Masdar, Abu Dhabi's clean energy company, has completed groundwork for what is to be the world's biggest offshore wind farm - in London's Thames Estuary - as it refocuses its strategy at home to include energy drawn from the skies.
The company, which is building the 1 gigawatt array with partners Denmark's Dong Energy and Germany's E.ON, has built 22 of the 177 foundations planned for the Thames turbines and is on track to meet a target of installing 630 megawatts of power by the end of next year, Masdar said yesterday.
Progress on the London Array, as the farm is called, comes as Masdar revises its strategy to include wind power, alongside solar, to meet the emirate's renewable energy target. The company is unofficially tasked with implementing Abu Dhabi's goal of sourcing 7 per cent of its power from renewables within the next decade.
Masdar solicited offers from international companies for a potential wind farm in the emirate despite concerns that Abu Dhabi did not offer enough wind to make such power economically viable. New turbine designs, however, produce electricity even at moderate wind speeds.
"We were surprised," said Frank Wouters, the director of Masdar Power. "We arrived at a cost of electricity which was a lot better than we had expected. From our thinking that there was modest wind in Abu Dhabi, we actually realised that it's a lot better … It is the lowest-cost option now in Abu Dhabi.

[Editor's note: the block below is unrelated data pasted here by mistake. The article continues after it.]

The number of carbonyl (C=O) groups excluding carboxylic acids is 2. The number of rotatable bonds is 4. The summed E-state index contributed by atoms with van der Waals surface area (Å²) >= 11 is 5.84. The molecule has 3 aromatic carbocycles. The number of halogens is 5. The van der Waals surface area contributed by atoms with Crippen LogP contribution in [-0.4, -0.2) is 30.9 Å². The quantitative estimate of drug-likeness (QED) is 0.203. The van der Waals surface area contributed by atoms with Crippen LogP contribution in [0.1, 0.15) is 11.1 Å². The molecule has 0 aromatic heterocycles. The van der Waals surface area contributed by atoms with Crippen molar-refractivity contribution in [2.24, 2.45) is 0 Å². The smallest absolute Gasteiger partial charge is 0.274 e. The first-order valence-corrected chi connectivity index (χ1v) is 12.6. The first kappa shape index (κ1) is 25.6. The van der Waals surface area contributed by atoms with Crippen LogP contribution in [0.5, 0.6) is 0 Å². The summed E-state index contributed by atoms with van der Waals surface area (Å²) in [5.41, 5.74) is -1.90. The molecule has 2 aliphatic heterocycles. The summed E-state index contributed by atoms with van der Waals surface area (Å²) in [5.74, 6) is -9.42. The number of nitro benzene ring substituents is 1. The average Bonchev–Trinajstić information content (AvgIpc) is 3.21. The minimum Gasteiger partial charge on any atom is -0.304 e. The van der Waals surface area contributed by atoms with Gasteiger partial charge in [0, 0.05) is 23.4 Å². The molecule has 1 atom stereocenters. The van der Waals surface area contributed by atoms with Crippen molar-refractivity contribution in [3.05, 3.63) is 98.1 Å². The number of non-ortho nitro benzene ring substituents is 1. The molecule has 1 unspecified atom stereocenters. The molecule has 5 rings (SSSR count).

"So again we had to change the technology road map. Within a period of two years we had to rethink and adapt to the market," he recalled of the revision to Masdar's strategy in 2009, when solar power was seen as the most promising option for the region. "It will not be a fixed plan for the next 10 years. What we have right now is various options and snapshots of how you can do it."
But to bring wind power to Abu Dhabi, Masdar will need approval from the Government.
Planned projects, including a 16 to 30mw wind farm on Sir Bani Yas Island and a solar farm, capable of producing at least 100mw in the Western Region, are awaiting the go-ahead from Abu Dhabi's Executive Council.
Masdar so far has been able to proceed only on Shams 1, a 100mw solar farm in the Western Region that required a special "green payment" from the Government to become economically viable. The question now is whether the Government will finance such payments for other renewable energy projects.
"The Executive Council needs to decide if it pays the green tariff," said Nick Carter, the director general of the Regulation and Supervision Bureau, Abu Dhabi's utility regulator. "Maybe as we get more comfortable with the work and the challenges around these various projects we can become better at judging if they are economical."